19 Jul Bush vetoes stem cell research bill
Washington, D.C. – Calling the destruction of human embryos a line that society should not cross, President Bush has vetoed a bill that would have overturned his ban on new federal funding for human embryonic stem cell research, and an override attempt failed in the House of Representatives.
“It crosses a moral boundary that our decent society needs to respect, so I vetoed it,” Bush said in announcing the veto, the first of his presidency.
The measure, known as the Stem Cell Research Enhancement Act or House Resolution 810, has been enacted by both houses of Congress. The bill would have permitted the National Institutes of Health to fund embryonic stem cell research, regardless of where the stem cells are derived, essentially removing restrictions announced by Bush in August of 2001.
H.R. 810 would limit human embryonic stem cell research to stem cells derived from unused human embryos donated from in-vitro fertilization clinics, surplus embryos that now are discarded. Researchers would like to use embryonic stem cells because they can become almost any cell in the human body, and perhaps lead to better treatments or cures for life-threatening and debilitating diseases.
Neither the House of Representatives nor the United States Senate passed the measure with enough votes to override a veto, but backers were hoping that an override vote taken during an election year will pressure opponents to reconsider. Those hopes were dashed when the House voted 235 to 193 to override, falling 50 votes short of the required two-thirds majority.
Congressman Mark Green, Doyle’s opponent in the 2006 gubernatorial election, voted to uphold the veto. Green had voted against H.R. 810 last year.
Doyle blasts veto
Following the veto, Wisconsin Gov. Jim Doyle held a conference call with state reporters. Doyle said he looked forward to the day when there will be a different president who would support additional federal funding for human embryonic stem cell research.
Doyle, appearing with Custer, Wis. resident Pam Fleishauer, whose son has diabetes, also said he doesn’t understand why anyone would choose a few cells that are “no bigger than the head of a pin” over a four-year-old child suffering from diabetes – especially when those cells otherwise would be discarded.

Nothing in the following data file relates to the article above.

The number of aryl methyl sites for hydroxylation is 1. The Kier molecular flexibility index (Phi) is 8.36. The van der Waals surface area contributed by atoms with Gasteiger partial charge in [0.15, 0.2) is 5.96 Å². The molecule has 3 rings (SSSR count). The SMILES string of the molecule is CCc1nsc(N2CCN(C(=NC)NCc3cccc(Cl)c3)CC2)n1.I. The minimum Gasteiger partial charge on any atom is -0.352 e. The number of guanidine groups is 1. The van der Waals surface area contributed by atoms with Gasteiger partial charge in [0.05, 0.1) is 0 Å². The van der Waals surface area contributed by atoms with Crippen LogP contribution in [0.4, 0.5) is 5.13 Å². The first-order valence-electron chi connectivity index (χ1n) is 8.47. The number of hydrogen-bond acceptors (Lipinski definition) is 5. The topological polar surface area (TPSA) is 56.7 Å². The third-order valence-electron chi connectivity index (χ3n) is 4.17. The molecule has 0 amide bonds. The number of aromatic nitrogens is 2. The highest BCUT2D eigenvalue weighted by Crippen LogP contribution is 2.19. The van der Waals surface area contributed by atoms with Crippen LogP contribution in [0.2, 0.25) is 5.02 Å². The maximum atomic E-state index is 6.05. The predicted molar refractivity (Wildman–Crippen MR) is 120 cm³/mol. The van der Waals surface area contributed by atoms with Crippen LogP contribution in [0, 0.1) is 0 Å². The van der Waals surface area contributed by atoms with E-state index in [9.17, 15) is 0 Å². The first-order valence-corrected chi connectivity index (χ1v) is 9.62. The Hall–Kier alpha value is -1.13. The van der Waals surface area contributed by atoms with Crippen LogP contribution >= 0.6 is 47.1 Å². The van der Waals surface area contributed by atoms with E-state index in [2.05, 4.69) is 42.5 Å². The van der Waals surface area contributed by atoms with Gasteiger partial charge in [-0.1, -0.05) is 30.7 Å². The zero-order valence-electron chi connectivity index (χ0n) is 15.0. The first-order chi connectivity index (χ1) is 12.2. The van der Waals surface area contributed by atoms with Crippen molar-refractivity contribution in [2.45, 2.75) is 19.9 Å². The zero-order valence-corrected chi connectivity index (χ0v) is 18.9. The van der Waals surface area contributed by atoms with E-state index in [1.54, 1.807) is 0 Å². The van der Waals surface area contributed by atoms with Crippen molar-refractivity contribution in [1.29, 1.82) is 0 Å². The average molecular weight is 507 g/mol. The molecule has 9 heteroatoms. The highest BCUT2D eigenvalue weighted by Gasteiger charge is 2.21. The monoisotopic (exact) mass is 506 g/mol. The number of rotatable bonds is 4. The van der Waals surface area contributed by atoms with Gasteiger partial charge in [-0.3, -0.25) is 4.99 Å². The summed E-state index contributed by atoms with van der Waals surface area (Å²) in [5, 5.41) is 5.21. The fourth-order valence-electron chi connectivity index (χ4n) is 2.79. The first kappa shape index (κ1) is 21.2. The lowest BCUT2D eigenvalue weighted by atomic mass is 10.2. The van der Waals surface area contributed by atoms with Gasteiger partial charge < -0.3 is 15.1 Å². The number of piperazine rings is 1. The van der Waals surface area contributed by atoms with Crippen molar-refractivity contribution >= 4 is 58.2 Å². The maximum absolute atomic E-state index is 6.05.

“We have to hope we have a different president, shortly, who sees this issue a little differently,” Doyle said.
Green has touted his support of adult stem cell research, nothing that it has produced nearly 70 clinical applications, but Doyle said none of the scientists he’s spoken to believes that adult stem cell research holds more promise than human embryonic stem cell research.
The governor acknowledged the role adult stem cells have played in medical discovery, but added, “They are certainly no replacement for embryonic stems cells.”
Bush said the existing stem cell policy strikes a balance between the needs of science and the demands of conscious, but opponents were quick to argue that the Bush Administration now is the only thing that stands in the way of more robust funding for this type of research. Under the president’s guidelines, private funding is permitted, but federal funding is restricted to existing embryonic stem cell lines.
The president’s backers, including organizations like Pro Life Wisconsin, applauded the veto. They oppose embryonic stem cell research because in the process of deriving the stem cells, the embryo is destroyed.
“We’re ecstatic,” said Matt Sande, the organization’s legislative affairs director. “President Bush stood tall today in the preservation of human life.”
Earlier, Sande had blasted Wisconsin Senators Herb Kohl and Russ Feingold, who voted for H.R. 810.
In the House vote, the Wisconsin delegation was split along partisan lines. Voting to override the veto were Democrats Tammy Baldwin, Ron Kind, Gwen Moore, and David Obey. Joining Green in voting to uphold the veto were Republicans Tom Petri, Paul Ryan, and Jim Sensenbrenner.
• Senate approves bill to expand stem cell funding
• Doyle wants Wis. to capture 10 percent of stem-cell market
• Tom Still: Stem cell breakthrough by UW shows why federal research should be broadened
• Embryonic stem cells advance diabetes cure
• National stem-cell panel, including UW profs, urges close watch on research